The Abu Dhabi Grand Prix is supposed to be two-time champion Fernando Alonso’s farewell to Formula One. The only problem is no-one’s talking about him.
This was supposed to be his weekend, the grand prix at which the sport would have no choice but to acknowledge his contribution as he rode off into the Arabian sunset in search of pastures new.
But even his grand finale has been compromised, and after another excruciatingly uncompetitive season in which he so often melted into the background of midfield, Alonso is again finding himself fading away behind a more significant story at his final F1 weekend.
The reason? Robert Kubica is back.
On Thursday Williams announced to the Yas Marina paddock that Kubica, currently the team’s reserve and development driver, will step up into a full-time race seat in 2019 alongside near-certain Formula Two champion George Russell.
That the announcement came eight years since Kubica last raced in Formula One is itself noteworthy, but of course far more significant is that the intervening time comprised an arduous journey of rehabilitation for the Pole after a life-changing rally crash on 6 February 2011.
Kubica was lucky to escape from his Ronde di Andora smash with his life. So severe was the damage to his right arm, which was partially severed when a crash barrier penetrated his car, that he was thought unable to ever race in single-seaters again.
But Robert was determined to prove that prognosis wrong. He returned to rallying in 2013, and as he learnt to drive around his new physical limitations, his mind turned back to Formula One.
A series of positive tests last season, most notably with a GP3 car, which lacks power steering, suggested he could indeed operate within the tight confines of single-seater machinery, and a midseason F1 test with Renault put him in the frame for a sensational comeback in 2018.
The French manufacturer turned him down, however, and when Williams did likewise after a post-season shootout with Sergey Sirotkin, it seemed he had fallen agonisingly short of what would have been one of sports all-time great comebacks — until Thursday in Abu Dhabi.
After a year helping to diagnose Williams’s multitude of car problems and entering several Friday practice sessions, Kubica was ready to make his return.
“It has been a long road to get to this point, but as that challenge now comes to an end with this announcement, a new challenge begins working with Williams on track,” he said. “Being back on the F1 grid next season will be one of the greatest achievements of my life.”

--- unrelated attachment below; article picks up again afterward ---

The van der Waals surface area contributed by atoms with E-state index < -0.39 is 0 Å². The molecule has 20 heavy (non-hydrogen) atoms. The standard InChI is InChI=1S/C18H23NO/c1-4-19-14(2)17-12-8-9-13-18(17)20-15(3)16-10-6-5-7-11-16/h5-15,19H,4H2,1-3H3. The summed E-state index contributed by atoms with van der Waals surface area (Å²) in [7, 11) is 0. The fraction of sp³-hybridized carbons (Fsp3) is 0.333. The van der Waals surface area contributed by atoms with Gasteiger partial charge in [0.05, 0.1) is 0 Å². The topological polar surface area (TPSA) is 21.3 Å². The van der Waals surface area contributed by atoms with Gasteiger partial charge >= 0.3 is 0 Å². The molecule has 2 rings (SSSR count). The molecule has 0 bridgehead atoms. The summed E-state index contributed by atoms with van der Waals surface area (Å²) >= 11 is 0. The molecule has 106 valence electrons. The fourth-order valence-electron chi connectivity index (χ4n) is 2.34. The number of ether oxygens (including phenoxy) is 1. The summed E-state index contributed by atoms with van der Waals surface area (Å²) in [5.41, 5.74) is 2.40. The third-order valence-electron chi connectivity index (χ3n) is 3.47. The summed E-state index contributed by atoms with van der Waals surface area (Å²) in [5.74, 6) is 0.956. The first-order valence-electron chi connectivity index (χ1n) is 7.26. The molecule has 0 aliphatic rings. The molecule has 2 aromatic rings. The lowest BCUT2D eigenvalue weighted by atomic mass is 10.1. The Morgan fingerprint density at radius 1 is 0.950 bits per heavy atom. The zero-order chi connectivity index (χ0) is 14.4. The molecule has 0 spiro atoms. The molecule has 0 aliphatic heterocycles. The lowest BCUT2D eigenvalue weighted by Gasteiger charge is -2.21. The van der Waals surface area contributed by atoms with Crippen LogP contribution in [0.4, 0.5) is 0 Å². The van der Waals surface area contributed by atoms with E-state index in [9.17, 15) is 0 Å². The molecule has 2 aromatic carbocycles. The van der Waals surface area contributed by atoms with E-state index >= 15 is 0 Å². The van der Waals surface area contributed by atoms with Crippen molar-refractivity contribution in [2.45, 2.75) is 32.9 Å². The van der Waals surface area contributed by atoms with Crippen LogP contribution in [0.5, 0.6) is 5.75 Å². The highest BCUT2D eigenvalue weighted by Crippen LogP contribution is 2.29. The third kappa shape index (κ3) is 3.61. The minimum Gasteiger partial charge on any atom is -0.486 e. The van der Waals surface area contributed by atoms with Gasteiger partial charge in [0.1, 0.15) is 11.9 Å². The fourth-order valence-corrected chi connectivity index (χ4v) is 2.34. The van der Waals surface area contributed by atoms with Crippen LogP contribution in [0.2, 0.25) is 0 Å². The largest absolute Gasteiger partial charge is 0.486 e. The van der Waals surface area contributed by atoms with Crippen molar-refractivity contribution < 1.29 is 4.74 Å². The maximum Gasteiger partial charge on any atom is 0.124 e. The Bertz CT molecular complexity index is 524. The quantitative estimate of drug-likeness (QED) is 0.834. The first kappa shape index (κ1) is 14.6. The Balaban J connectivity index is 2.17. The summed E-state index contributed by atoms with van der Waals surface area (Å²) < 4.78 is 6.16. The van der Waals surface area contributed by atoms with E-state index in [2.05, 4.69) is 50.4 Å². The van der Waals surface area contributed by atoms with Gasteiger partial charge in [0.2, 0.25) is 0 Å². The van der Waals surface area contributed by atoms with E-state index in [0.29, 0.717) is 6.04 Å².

Followers of Kubica’s four-season F1 tenure know the fanfare for his return is about more than just the journey he undertook to make it back to the pinnacle; the 33-year-old was one of the highest-rated drivers of his generation. And on the weekend Fernando Alonso bows out of Formula One, it’s difficult not to draw parallels between the Spaniard and the rival he once feared above all others.
Both, after all, have reputations preceding them — both are renowned for their pure, raw pace and both are considered cruelly lacking in silverware representative of their talents, even taking into account Alonso’s two titles.
Indeed for a time the two drivers were destined to share a path. Ferrari had signed Kubica to be Alonso’s teammate in 2012, only for the rally crash to cruel what would’ve been a blockbuster line-up. Hypothesising the long-term consequences of Kubica at Ferrari — with Alonso as his teammate, helming the team after Fernando’s defection to McLaren and then perhaps leading the Scuderia to its current successes in the turbo-hybrid era — has long been a favourite F1 thought exercise.
Similarities exist beyond ability too, for while one man re-enters the sport just as the other leaves it, Alonso is searching for new challenges beyond the realms of Formula One for the same reason Kubica’s will to return has proved so powerful: both the forlorn Fernando and relentless Robert want to prove their hype is real.
Neither can do so with a Formula One championship, but both have made alternative, meaningful goals. Alonso will attempt to win the Indianapolis 500 to complete the final leg of the so-called motorsport triple crown, indelibly marking his name in racing history, while Kubica will use his scarcely believable comeback to cement his name in the sport for good.
But for the similarities that give the news an added level of interest, there is one key difference that left the start of Alonso’s retirement weekend comprehensively shaded by the announcement. Whereas the Spaniard leaves the sport somewhat acrimoniously after four seasons embittered by a lack of competitiveness at McLaren and with his dream of a third world title unfulfilled, Kubica’s comeback offers Formula One the chance to believe that fairytales do can come true.
“It’s a story which probably nobody has believed,” Kubica said. “We all knew it might be something unachievable.
“This day shows that, somehow, nothing is impossible.”